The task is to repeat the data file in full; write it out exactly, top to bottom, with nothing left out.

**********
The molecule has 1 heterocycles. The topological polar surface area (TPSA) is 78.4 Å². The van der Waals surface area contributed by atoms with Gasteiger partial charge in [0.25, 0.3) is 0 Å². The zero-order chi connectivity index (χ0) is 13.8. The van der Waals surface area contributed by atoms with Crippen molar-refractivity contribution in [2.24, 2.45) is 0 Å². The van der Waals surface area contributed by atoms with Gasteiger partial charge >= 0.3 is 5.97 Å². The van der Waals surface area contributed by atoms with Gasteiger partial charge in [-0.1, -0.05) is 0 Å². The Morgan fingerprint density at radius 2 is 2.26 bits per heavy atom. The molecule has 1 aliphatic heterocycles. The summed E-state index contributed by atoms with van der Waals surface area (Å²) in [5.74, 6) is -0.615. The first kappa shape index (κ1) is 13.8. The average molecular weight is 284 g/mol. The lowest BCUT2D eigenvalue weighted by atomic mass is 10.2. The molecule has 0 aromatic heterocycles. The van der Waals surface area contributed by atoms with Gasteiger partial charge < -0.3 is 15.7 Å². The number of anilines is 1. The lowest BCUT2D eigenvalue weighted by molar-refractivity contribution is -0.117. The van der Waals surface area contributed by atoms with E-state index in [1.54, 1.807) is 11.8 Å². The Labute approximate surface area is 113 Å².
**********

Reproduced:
The molecule has 1 heterocycles. The topological polar surface area (TPSA) is 78.4 Å². The van der Waals surface area contributed by atoms with Gasteiger partial charge in [0.25, 0.3) is 0 Å². The zero-order chi connectivity index (χ0) is 13.8. The van der Waals surface area contributed by atoms with Crippen molar-refractivity contribution in [2.24, 2.45) is 0 Å². The van der Waals surface area contributed by atoms with Gasteiger partial charge >= 0.3 is 5.97 Å². The van der Waals surface area contributed by atoms with Gasteiger partial charge in [-0.1, -0.05) is 0 Å². The Morgan fingerprint density at radius 2 is 2.26 bits per heavy atom. The molecule has 1 aliphatic heterocycles. The summed E-state index contributed by atoms with van der Waals surface area (Å²) in [5.74, 6) is -0.615. The first kappa shape index (κ1) is 13.8. The average molecular weight is 284 g/mol. The lowest BCUT2D eigenvalue weighted by atomic mass is 10.2. The molecule has 0 aromatic heterocycles. The van der Waals surface area contributed by atoms with Gasteiger partial charge < -0.3 is 15.7 Å². The number of anilines is 1. The lowest BCUT2D eigenvalue weighted by molar-refractivity contribution is -0.117. The van der Waals surface area contributed by atoms with E-state index in [1.54, 1.807) is 11.8 Å². The Labute approximate surface area is 113 Å².